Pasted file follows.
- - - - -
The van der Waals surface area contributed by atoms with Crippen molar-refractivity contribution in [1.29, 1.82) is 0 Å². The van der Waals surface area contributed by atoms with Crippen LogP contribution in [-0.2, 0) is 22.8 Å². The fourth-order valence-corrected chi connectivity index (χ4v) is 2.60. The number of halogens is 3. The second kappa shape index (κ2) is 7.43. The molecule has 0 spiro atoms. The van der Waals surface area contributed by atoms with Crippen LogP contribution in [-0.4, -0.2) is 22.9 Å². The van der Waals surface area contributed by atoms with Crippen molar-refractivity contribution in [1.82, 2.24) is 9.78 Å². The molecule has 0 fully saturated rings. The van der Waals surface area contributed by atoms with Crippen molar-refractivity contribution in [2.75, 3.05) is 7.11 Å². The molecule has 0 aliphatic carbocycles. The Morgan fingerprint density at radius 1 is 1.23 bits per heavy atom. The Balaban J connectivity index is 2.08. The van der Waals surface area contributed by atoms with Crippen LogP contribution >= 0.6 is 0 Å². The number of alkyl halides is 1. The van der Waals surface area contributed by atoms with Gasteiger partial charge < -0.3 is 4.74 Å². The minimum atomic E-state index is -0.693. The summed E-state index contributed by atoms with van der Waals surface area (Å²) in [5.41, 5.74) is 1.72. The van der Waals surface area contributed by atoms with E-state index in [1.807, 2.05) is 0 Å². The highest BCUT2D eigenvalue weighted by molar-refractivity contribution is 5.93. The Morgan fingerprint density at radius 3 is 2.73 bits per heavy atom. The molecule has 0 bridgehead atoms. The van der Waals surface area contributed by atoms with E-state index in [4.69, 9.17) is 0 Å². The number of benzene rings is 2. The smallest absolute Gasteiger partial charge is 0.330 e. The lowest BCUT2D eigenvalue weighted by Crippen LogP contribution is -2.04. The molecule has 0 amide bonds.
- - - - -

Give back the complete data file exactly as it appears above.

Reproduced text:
The van der Waals surface area contributed by atoms with Crippen molar-refractivity contribution in [1.29, 1.82) is 0 Å². The van der Waals surface area contributed by atoms with Crippen LogP contribution in [-0.2, 0) is 22.8 Å². The fourth-order valence-corrected chi connectivity index (χ4v) is 2.60. The number of halogens is 3. The second kappa shape index (κ2) is 7.43. The molecule has 0 spiro atoms. The van der Waals surface area contributed by atoms with Crippen LogP contribution in [-0.4, -0.2) is 22.9 Å². The van der Waals surface area contributed by atoms with Crippen molar-refractivity contribution in [1.82, 2.24) is 9.78 Å². The molecule has 0 fully saturated rings. The van der Waals surface area contributed by atoms with Crippen molar-refractivity contribution in [2.75, 3.05) is 7.11 Å². The molecule has 0 aliphatic carbocycles. The Morgan fingerprint density at radius 1 is 1.23 bits per heavy atom. The Balaban J connectivity index is 2.08. The van der Waals surface area contributed by atoms with Crippen LogP contribution >= 0.6 is 0 Å². The number of alkyl halides is 1. The van der Waals surface area contributed by atoms with Gasteiger partial charge < -0.3 is 4.74 Å². The minimum atomic E-state index is -0.693. The summed E-state index contributed by atoms with van der Waals surface area (Å²) in [5.41, 5.74) is 1.72. The van der Waals surface area contributed by atoms with E-state index in [1.807, 2.05) is 0 Å². The highest BCUT2D eigenvalue weighted by molar-refractivity contribution is 5.93. The Morgan fingerprint density at radius 3 is 2.73 bits per heavy atom. The molecule has 0 bridgehead atoms. The van der Waals surface area contributed by atoms with E-state index in [4.69, 9.17) is 0 Å². The number of benzene rings is 2. The smallest absolute Gasteiger partial charge is 0.330 e. The lowest BCUT2D eigenvalue weighted by Crippen LogP contribution is -2.04. The molecule has 0 amide bonds.